BCD: Lessons Learned from early Infection Control and Response Visits (ICARs) with LTCF: Topic 2

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Healthcare-Associated Infections (HAI) Prevention Program

Early Infection Control Assessment and Response Visits:
Lessons Learned

Topic 2: PPE Use and Optimization

In early April 2020, the DPH Healthcare-Associated Infections (HAI) Prevention Program began performing telephone-based, COVID-19-focused infection control assessment and response visits (ICARs) with long-term care facilities (LTCF) around the state.

ICARs are educational discussions that cover a range of infection prevention and control topics that can impact the spread of COVID-19 within a facility. ICARs provide opportunities for questions and discussion, a review of policies and practices, and "just in time" education.

The HAI program and its partners in this effort, including the Superior Health Quality Alliance and local health departments, have conducted more than 165 ICARs to date.  

This "Early ICAR Lessons Learned" series of messages will highlight common recommendations and clarifications our team of infection preventionists are making during these calls, as they promote best practices and alignment with CDC and DHS guidance.

PPE Use and Optimization

LTCFs frequently seek clarification on a variety of issues surrounding PPE use and optimization. Here are a few reminders and recommendations based on those discussions:

  • LTCFs should operate under conventional PPE capacity as often as possible, using contingency and crisis strategies only as needed until conventional status can be restored. PPE is used to prevent exposures, which prevent infections, which in turn prevent outbreaks. Facilities should understand their supply chain, assess their PPE utilization, optimize supplies before they have shortages, and reach out to their local health department or county emergency manager to determine whether local supplies are available. Facilities can use the CDC PPE burn rate calculator to help manage supplies. Facilities should try to have enough PPE on hand for at least a few weeks’ typical utilization, while still providing appropriate PPE to staff in the present time (i.e., don’t stockpile PPE in anticipation of a future outbreak while not wearing recommended PPE now).
  • Provide clean PPE to external resident care staff (e.g., hospice, lab, providers) entering the building whenever possible.  This helps prevent the use of potentially contaminated PPE within the facility.  Alternatively, outside providers could bring in new PPE (e.g., N95s) and store it at the facility in a paper bag labeled with their name.
  • Educate and audit staff PPE donning and doffing practices. These practices should be assessed to ensure all staff can safely don and doff necessary PPE for their role, and avoid self-contamination. These practices should also be revisited whenever different PPE is purchased, to ensure the current ensemble is understood. Facilities may want to consider “PPE buddies” who can check each other for proper doffing technique, particularly in outbreak situations.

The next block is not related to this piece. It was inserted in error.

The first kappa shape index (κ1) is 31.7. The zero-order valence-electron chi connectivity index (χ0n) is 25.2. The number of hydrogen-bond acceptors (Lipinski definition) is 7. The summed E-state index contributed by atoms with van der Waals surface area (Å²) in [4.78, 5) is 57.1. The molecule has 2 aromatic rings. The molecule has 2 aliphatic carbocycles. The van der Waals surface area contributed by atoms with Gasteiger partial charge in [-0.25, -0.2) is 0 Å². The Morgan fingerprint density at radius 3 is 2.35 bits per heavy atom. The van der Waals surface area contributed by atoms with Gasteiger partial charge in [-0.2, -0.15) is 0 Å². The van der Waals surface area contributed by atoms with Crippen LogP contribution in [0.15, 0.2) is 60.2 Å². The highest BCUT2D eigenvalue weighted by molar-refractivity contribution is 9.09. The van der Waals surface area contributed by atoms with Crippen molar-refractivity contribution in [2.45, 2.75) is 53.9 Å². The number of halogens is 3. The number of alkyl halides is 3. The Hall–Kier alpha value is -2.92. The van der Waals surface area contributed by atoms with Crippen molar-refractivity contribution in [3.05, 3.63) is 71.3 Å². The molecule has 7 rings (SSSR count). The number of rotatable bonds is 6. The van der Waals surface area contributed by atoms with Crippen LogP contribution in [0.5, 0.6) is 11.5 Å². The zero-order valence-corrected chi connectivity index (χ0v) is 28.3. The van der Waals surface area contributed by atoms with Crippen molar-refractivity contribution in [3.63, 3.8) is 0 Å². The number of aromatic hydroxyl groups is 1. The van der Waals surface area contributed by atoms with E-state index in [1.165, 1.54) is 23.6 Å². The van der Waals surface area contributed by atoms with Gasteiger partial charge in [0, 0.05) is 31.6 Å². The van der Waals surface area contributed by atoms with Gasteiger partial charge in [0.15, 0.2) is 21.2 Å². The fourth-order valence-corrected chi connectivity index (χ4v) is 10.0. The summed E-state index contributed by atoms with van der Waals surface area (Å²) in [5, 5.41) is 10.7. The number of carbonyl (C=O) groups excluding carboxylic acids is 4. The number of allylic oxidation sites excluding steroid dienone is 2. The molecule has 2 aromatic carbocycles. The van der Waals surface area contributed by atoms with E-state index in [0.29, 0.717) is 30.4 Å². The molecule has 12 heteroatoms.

• Cloth masks are not PPE and should not be worn by health care personnel (HCP) providing resident care. Cloth masks are for universal source control for residents and should be worn by residents whenever residents leave their rooms. HCP should wear surgical/procedure masks or respirators, as well as other recommended PPE depending on the type of work they do and the conditions within the building at the start of their shift. HCP should be wearing cloth masks on the way to and from work, as part of their community-level source control efforts.
  • Staff should be in full PPE when caring for residents on 14-day quarantine. CDC advises a 14-day quarantine of all new skilled nursing facility (SNF) admissions and readmissions, to observe those potentially exposed to COVID-19 for signs and symptoms of infection. Current evidence suggests the incubation period for COVID-19 can be up to 14 days. During this time, all staff entering a quarantine room should be in full PPE, which includes a gown, gloves, eye protection (goggles or face shield), and a respirator or procedure mask if a respirator is unavailable. The same gown should not be worn by staff for different residents in quarantine to prevent possible exposure to others under observation for COVID-19.  As discussed in Topic 1 of this series, residents leaving the facility for non-COVID medical appointments (e.g., clinic visit, dialysis) do not need to be quarantined upon return to the facility. 

Note that the recommendations highlighted here do not replace the value of a facility having its own ICAR, or the need to stay current on CDC and DHS guidelines. ICARs are non-regulatory and complement infection control surveys, with a focus on education and infection prevention. 

To request an ICAR for your facility, email the HAI Prevention Program or call 608-267-7711.